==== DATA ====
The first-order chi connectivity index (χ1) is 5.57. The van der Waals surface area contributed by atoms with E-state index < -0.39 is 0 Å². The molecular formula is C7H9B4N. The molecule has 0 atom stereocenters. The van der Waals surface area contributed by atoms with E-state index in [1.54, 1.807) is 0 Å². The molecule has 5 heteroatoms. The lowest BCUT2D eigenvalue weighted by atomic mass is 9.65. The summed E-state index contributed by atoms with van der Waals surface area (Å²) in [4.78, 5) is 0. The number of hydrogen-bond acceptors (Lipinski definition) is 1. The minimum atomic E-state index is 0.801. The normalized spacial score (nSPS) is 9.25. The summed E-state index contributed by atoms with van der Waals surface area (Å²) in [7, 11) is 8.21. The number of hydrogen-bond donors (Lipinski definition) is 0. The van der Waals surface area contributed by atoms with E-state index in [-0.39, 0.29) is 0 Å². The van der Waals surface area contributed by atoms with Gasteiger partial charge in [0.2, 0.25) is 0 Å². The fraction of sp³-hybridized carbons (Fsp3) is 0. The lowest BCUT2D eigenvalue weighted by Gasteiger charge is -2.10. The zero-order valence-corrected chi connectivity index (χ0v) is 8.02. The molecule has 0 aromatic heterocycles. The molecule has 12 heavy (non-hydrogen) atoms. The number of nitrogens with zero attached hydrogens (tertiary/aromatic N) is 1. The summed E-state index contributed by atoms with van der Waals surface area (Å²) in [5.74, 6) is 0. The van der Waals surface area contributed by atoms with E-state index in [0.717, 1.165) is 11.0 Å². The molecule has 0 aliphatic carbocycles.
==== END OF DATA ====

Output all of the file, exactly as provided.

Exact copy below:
The first-order chi connectivity index (χ1) is 5.57. The van der Waals surface area contributed by atoms with E-state index < -0.39 is 0 Å². The molecular formula is C7H9B4N. The molecule has 0 atom stereocenters. The van der Waals surface area contributed by atoms with E-state index in [1.54, 1.807) is 0 Å². The molecule has 5 heteroatoms. The lowest BCUT2D eigenvalue weighted by atomic mass is 9.65. The summed E-state index contributed by atoms with van der Waals surface area (Å²) in [4.78, 5) is 0. The number of hydrogen-bond acceptors (Lipinski definition) is 1. The minimum atomic E-state index is 0.801. The normalized spacial score (nSPS) is 9.25. The summed E-state index contributed by atoms with van der Waals surface area (Å²) in [7, 11) is 8.21. The number of hydrogen-bond donors (Lipinski definition) is 0. The van der Waals surface area contributed by atoms with E-state index in [-0.39, 0.29) is 0 Å². The van der Waals surface area contributed by atoms with Gasteiger partial charge in [0.2, 0.25) is 0 Å². The fraction of sp³-hybridized carbons (Fsp3) is 0. The lowest BCUT2D eigenvalue weighted by Gasteiger charge is -2.10. The zero-order valence-corrected chi connectivity index (χ0v) is 8.02. The molecule has 0 aromatic heterocycles. The molecule has 12 heavy (non-hydrogen) atoms. The number of nitrogens with zero attached hydrogens (tertiary/aromatic N) is 1. The summed E-state index contributed by atoms with van der Waals surface area (Å²) in [5.74, 6) is 0. The van der Waals surface area contributed by atoms with E-state index in [0.717, 1.165) is 11.0 Å². The molecule has 0 aliphatic carbocycles.